Prince of the Blood is a work that explores strength and weakness, hope and fear, and what it means to be a man—in a kingdom where peace is the most precious commodity of all.
If there were two more impetuous and carefree men in the Kingdom of the Isles, they had yet to be found. Twins Borric and Erland wore that mantle proudly, much to the chagrin of their father, Prince Arutha of Krondor. But their blissful youth has come to an end. Their uncle, the King, has produced no male children. Bypassing himself, Arutha names Borric, the eldest twin by seconds, the Royal Heir. As his brother, Erland will have his own great responsibilities to shoulder. To drive home their future roles, Arutha sends them as ambassadors to Kesh, the most feared nation in the world. Borric and Erland will be presented to the Queen of Kesh—the single most powerful ruler in the known world—at her Seventy-fifth Jubilee Anniversary.
But they have not even left Krondor when an assassination attempt on Borric is thwarted. Aware that he is being provoked into war, Arutha does not rise to the bait. His sons' journey will not be deterred, for nothing less than peace is riding on it. Yet there is to be no peace for the young princes. When their traveling party is ambushed, Borric disappears and is presumed dead—sending Erland into spirals of rage and grief as he is forced to navigate alone the court intrigues at Kesh. But unbeknownst to anyone, Borric lives and has escaped his captors. In a strange land, with a price on his head, Borric must use all his wits and stamina to find his way back to his brother.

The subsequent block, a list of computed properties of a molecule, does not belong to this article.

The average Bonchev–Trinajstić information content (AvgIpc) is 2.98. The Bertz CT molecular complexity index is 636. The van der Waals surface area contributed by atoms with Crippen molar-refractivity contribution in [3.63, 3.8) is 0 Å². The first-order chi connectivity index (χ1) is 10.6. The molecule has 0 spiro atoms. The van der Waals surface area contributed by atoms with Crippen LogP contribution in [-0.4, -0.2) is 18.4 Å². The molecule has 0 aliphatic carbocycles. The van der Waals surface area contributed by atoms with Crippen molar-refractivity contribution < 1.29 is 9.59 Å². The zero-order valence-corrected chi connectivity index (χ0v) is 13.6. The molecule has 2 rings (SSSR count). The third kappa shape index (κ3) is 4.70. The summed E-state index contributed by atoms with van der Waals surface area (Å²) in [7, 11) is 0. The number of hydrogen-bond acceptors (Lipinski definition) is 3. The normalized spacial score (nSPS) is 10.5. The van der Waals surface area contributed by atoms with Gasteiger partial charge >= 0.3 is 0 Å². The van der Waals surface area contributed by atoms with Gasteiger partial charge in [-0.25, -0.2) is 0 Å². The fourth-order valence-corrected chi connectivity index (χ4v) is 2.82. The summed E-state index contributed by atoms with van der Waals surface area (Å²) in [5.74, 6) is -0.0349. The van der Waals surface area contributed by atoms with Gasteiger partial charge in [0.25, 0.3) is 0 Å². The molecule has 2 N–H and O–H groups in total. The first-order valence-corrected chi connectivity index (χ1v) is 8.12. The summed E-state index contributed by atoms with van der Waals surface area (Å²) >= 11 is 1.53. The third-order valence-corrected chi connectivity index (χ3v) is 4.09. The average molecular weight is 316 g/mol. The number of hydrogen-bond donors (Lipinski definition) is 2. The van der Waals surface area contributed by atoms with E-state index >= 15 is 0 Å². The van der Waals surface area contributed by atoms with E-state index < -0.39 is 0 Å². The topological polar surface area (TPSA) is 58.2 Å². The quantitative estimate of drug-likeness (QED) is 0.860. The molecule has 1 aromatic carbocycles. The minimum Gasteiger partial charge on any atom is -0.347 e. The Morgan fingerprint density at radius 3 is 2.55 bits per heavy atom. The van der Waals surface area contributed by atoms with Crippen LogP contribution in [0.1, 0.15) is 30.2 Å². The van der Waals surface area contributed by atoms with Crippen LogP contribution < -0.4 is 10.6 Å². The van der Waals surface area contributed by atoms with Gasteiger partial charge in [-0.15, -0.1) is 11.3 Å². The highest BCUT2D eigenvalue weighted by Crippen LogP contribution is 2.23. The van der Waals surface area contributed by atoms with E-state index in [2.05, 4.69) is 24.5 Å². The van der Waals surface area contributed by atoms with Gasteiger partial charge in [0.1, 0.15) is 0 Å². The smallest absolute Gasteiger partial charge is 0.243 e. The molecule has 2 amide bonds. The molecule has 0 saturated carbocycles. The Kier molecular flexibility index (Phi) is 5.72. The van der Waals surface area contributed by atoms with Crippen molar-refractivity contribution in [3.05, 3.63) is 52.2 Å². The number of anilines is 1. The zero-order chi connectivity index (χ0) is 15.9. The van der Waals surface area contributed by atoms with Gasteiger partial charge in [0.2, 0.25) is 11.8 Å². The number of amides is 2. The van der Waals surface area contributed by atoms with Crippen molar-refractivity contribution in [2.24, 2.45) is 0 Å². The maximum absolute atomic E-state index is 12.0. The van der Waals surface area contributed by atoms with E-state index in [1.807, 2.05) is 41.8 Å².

On separate paths, the two men—one a fugitive and one a future king—make their journey toward maturity, honor, and duty. For every step they take could sway the fragile peace of the land, as those who crave war rally against them—and become ever more daring.